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Turnbull tells media industry to find consensus before changes to reach rules can be made

Malcolm Turnbull speaking at today's event.

Malcolm Turnbull speaking at today’s event.

Communications Minister Malcolm Turnbull has said the government will not pursue changes to the much-debated media ownership rules until “more consensus is achieved” between executives from the major companies.

In a speech to the Newspaper Works Future Forum this morning Turnbull confirmed the much-anticipated rule changes, which would see the path cleared for a series of mergers in the industry and were originally signalled to go through this year, admitted that whilst there is a need for change, it cannot happen  whilst there is “self interest” in the market.

Whilst Nine Entertainment Co,  Network Ten and News Corp have all come out in favour of abolishing the “two out of three rule”, which prevents media companies from owning TV, radio and print assets together, Seven West Media’s chairman Kerry Stokes has said he is not in favour of the change.

During today’s speech Turnbull also said the big publishers have to embrace change as it comes, quipping: “We cannot be like Canute who wants to turn back the waves, we’ve got to be like a great surfer who takes advantage of them and rides them. All of that is an opportunity, but it demands of us enormous nimbleness.”

Those comments echoed those made by the Daily Mail Australia during a row with News Corp over copy theft, when the British publisher accused the Australian managers of the company of being “King Canutes” who were “unfamiliar with how the modern digital world works.”

Turnbull said any changes to media ownership regulations would not see the government drop the requirements for local news content, saying that area must “remain strong and vibrant”.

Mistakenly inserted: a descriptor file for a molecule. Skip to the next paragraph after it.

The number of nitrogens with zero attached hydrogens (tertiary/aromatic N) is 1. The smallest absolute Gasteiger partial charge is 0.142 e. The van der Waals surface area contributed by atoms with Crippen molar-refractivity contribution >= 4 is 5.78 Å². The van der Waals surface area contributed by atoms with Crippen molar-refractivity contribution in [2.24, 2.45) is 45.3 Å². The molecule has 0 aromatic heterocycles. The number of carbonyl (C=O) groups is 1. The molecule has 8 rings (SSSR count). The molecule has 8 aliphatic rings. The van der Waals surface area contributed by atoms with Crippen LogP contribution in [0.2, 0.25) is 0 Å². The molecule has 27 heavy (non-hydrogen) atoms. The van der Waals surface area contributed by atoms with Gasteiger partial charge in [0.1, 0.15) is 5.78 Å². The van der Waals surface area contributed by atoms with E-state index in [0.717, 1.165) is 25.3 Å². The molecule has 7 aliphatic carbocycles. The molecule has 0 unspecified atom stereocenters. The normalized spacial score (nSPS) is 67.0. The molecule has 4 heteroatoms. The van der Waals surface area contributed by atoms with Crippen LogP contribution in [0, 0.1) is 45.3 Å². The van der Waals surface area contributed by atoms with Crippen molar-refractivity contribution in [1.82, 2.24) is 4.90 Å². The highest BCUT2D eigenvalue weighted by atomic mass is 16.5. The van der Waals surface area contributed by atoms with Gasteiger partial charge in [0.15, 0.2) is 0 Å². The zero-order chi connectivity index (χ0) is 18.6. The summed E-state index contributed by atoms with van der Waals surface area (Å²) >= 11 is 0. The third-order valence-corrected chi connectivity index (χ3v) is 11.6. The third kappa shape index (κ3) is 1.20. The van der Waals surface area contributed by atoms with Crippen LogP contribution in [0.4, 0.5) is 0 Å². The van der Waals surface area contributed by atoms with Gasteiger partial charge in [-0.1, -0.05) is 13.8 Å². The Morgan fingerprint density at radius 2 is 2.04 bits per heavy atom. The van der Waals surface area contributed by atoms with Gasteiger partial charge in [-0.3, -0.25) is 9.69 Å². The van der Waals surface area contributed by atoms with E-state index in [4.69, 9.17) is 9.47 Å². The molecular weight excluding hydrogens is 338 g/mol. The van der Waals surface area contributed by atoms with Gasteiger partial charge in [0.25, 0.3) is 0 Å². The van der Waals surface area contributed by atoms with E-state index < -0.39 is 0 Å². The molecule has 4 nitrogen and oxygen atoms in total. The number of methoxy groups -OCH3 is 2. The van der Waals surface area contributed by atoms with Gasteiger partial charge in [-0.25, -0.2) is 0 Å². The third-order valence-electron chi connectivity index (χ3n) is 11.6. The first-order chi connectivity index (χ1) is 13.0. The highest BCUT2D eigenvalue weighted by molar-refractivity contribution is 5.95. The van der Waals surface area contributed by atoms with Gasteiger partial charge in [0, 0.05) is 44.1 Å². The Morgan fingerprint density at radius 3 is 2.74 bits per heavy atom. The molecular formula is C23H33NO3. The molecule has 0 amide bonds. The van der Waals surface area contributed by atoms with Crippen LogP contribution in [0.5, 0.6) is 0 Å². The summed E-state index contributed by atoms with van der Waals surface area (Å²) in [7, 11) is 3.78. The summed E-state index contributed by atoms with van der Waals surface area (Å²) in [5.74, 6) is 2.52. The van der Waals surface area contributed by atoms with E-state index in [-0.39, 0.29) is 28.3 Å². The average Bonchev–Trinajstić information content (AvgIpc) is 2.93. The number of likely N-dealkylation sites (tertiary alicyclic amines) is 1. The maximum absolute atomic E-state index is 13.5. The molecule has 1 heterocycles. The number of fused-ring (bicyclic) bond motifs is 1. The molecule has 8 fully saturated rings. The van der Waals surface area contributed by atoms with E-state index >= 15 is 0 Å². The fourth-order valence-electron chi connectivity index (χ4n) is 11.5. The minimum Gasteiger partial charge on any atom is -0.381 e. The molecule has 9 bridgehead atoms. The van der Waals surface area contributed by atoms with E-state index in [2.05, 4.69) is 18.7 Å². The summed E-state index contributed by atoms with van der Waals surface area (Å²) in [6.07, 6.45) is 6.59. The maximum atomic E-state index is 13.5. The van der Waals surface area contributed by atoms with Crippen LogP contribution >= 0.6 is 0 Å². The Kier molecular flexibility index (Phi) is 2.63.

Addressing the need for change he said: “Many people in the industry have asked me to look at whether we still need platform specific media ownership rules. The media is generally in broad agreement that changes to the rules are needed, a lot of reform rules are out of date.

“But I know consensus ends where self interest kicks in. I’m in the process of holding focussed discussions with senior executives to test if consensus can be achieved, but we’ve got a very big agenda in my area particularly with sorting out the NBN, reform of the public broadcasters and Australia Post, so the changes to media ownership regulations are important but the industry does need to come to a higher level of consensus before we can confidently say that we can achieve change.”

The minister also threw in an anecdote about his ferry ride into the city this morning, saying: “I noticed no-one was reading a newspaper, everyone had their smartphones out, no doubt reading a newspaper.

“Nonetheless there is still a very strong bias to print in advertising revenue. Print owns 19 per cent of industry revenue whilst taking just 5 per cent media consumption time.  Robert Thompson CEO of News Corp summed it up very well recently when he said print is a very concentrated intense reading experience, you need affinity in our digitally distracted age. That’s a profound insight.”

Nic Christensen and Alex Hayes

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